To spark discussion, the Walker invites Twin Cities artists and critics to write overnight reviews of our performances. The ongoing Re:View series shares a diverse array of independent voices and opinions; it doesn’t reflect the views or opinions of the Walker or its curators. Today, musician and composer Patrick Marschke shares his perspective on Music for Merce: A Two-Night Celebration. Agree or disagree? Feel free to share your thoughts in comments!

It would be easy to interpret “Music for Merce” as an answer to the question “whatever did happen to Indeterminacy?” It could have easily been a night of  “Music After Cage.” Those angles would have completely made sense within the context of Merce Cunningham: Common Time, but unlike the incredible archival materials found in the gallery or the jarringly pristine performances of Cunningham’s choreography throughout the exhibition, this night of sound making went beyond documenting a time and place, beyond putting Cage or Cunningham on (yet another) pedestal, and transcended what could have easily been billed as historical performance. The night captured what (for me and hopefully some of you) is incredibly special about experimental and improvised music: the performers completely embodied what self-actualization can look and sound like and epitomized the idea that virtuosity can be more about perceiving an incredible amount of love/compassion in the environment an artist creates rather than simply being about how skilled a performer is at a thing.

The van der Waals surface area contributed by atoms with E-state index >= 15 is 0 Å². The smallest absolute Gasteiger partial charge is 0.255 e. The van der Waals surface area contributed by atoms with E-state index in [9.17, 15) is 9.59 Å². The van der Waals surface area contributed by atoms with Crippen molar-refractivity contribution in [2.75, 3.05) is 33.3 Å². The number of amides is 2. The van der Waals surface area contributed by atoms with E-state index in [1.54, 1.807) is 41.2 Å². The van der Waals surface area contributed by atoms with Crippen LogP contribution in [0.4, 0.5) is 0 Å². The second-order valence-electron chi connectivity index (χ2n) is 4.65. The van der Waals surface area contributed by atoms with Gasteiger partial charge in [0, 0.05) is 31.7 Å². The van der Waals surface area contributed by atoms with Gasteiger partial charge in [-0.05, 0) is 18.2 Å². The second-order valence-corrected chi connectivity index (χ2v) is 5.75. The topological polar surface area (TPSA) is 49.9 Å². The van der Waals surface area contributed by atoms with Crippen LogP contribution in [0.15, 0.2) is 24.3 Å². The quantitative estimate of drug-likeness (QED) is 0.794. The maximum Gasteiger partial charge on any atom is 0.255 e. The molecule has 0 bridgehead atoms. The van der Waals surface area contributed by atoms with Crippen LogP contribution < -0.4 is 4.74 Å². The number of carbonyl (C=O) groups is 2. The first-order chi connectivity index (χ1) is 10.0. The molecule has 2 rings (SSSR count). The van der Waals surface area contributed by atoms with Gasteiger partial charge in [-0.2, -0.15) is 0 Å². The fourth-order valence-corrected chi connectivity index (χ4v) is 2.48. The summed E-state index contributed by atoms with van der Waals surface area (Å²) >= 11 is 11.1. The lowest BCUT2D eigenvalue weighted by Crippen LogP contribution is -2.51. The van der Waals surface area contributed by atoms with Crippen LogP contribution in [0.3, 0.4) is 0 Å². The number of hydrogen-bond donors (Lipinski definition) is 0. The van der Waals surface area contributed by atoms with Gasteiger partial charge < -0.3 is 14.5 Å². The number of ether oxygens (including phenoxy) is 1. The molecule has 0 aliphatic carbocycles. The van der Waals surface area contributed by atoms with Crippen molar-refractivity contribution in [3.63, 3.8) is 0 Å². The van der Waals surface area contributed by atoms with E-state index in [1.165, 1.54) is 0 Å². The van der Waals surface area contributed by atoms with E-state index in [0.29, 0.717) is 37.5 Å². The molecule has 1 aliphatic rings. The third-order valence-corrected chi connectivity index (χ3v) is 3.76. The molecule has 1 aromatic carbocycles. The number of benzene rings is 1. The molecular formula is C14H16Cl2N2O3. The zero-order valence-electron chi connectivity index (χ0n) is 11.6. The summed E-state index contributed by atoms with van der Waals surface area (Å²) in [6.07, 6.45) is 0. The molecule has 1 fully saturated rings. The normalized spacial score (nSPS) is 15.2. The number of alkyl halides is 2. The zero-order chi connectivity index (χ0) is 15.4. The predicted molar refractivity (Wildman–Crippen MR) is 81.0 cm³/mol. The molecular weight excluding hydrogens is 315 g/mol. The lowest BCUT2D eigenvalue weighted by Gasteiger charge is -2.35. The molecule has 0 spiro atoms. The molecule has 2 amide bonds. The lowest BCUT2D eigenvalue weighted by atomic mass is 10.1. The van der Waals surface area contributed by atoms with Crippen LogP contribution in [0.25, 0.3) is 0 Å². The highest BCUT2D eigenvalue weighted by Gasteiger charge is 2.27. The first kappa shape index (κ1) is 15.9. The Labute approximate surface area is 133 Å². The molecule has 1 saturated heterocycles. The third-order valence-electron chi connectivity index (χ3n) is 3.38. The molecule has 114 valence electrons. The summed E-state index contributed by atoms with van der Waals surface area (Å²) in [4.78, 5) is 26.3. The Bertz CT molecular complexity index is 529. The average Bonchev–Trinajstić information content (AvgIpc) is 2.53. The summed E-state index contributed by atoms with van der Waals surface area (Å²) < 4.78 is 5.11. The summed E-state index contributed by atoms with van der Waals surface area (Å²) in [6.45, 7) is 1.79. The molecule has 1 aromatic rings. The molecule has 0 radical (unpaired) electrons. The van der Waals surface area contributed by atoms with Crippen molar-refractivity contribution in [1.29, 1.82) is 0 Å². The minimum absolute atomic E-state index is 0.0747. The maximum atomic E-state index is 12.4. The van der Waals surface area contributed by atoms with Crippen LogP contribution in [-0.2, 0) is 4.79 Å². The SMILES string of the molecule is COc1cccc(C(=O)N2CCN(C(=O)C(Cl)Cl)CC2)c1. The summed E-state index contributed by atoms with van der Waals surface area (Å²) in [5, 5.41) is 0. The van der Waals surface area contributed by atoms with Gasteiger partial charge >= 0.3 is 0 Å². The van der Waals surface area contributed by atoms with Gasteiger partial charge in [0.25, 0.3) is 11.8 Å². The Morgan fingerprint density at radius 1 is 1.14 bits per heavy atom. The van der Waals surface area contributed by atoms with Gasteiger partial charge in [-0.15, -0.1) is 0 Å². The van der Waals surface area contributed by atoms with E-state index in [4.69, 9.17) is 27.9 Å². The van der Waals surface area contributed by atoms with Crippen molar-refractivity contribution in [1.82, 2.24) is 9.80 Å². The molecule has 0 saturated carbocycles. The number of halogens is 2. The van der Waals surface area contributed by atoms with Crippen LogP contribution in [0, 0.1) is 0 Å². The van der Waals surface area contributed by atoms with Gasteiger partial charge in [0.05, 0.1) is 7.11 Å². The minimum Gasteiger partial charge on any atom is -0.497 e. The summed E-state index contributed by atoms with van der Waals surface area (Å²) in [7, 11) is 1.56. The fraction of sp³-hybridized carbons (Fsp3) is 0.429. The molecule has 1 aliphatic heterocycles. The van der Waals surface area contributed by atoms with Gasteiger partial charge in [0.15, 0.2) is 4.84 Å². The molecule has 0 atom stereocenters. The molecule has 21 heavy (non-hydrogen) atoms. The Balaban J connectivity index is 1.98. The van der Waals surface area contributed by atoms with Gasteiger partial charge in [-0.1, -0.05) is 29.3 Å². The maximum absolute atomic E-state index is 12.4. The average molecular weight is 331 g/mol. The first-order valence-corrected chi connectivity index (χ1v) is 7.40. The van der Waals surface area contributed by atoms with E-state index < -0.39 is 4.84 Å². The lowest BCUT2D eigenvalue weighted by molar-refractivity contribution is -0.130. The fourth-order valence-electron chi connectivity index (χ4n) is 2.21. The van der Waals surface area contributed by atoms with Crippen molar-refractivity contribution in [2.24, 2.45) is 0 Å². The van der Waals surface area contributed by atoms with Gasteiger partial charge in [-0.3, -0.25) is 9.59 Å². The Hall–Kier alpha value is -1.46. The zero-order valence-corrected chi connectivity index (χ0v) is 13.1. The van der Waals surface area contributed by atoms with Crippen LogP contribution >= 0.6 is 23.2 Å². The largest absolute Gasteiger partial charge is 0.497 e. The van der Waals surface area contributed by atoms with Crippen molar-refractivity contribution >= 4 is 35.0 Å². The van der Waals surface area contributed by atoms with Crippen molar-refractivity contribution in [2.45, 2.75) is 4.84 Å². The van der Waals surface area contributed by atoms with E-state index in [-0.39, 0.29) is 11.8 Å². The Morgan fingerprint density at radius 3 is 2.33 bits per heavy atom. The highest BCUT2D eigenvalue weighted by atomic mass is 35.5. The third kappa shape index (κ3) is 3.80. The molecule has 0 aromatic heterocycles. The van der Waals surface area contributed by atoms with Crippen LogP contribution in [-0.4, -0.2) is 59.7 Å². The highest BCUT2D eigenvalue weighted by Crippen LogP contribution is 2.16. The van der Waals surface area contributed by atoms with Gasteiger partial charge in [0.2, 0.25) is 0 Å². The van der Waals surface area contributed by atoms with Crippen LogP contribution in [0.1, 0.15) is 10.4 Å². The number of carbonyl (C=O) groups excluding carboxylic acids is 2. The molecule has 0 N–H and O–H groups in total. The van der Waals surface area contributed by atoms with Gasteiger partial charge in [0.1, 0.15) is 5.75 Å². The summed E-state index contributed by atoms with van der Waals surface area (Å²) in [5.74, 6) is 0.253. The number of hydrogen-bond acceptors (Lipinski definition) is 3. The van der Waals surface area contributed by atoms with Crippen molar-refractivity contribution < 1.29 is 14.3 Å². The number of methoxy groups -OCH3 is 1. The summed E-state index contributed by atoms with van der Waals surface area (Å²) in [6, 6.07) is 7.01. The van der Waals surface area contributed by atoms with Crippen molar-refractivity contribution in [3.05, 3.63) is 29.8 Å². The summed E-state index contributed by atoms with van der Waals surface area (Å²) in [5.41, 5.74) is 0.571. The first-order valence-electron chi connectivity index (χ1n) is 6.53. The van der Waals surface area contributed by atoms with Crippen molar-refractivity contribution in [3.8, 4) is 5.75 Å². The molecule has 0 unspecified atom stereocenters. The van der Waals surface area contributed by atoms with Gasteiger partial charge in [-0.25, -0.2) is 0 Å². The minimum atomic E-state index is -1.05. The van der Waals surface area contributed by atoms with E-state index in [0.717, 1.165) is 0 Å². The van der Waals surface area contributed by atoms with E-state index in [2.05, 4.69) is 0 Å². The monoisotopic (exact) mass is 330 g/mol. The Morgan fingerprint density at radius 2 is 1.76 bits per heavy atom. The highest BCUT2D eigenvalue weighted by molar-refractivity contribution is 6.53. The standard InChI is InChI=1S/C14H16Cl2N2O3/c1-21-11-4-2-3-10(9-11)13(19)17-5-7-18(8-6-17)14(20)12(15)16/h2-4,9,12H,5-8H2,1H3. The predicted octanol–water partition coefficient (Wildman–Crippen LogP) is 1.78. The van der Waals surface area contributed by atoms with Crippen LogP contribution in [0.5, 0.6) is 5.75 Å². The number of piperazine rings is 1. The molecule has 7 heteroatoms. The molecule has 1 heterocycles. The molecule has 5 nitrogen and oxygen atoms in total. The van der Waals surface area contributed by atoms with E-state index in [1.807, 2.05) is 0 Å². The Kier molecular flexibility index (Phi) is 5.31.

So what does sonic self-actualization look like?

For George Lewis in his piece Shadowgraph, 5 it was quadraphonic signal processing of Joan La Barbara’s tactile vocal iterations, Fast Forward’s literal kitchen of instruments, and Zeena Parkins’ sometimes extended harp techniques with subtle accompaniment by Ikue Mori’s own digital sound palette and thoughtful and subtle piano played by Quinta. Sounds whirled around, sometimes with clear correlations to what was happening on stage, other times not (a theme of the night). It sounded like what one would expect “sonic research” to sound like. What set this piece apart from the novelty of 4.1 surround sound and Lewis’s digital effects was how perceivable the performers’ listening was (another theme of the night): compassionately listening to their own sounds, Lewis’s sounds, and each others’.

The love that Zeena Parkins has for the sound of the harp is palpable. Captiva for Acoustic Harp and Processing, performed with assistance from David Behrman on the processing component, framed Parkins’ incredibly physical playing with distinct electronic landscapes. The work had a sense of direction and narrative that differentiated it from the improvisation/indeterminacy of the rest of the night.

Behrman remained at his computer for his piece Long Throw. Electroacoustic music is tricky in many ways, a primary reason being that one has access to any and all sounds: an infinite palette of sorts. Another being how to compellingly incorporate acoustic instruments. The instrumentalists in Long Throw seemed secondary to Behrman’s sonic landscapes at times, but rather than detracting from the work, the disparate and patient iterations contributed to feeling of sonic time lapse before evaporating into silence.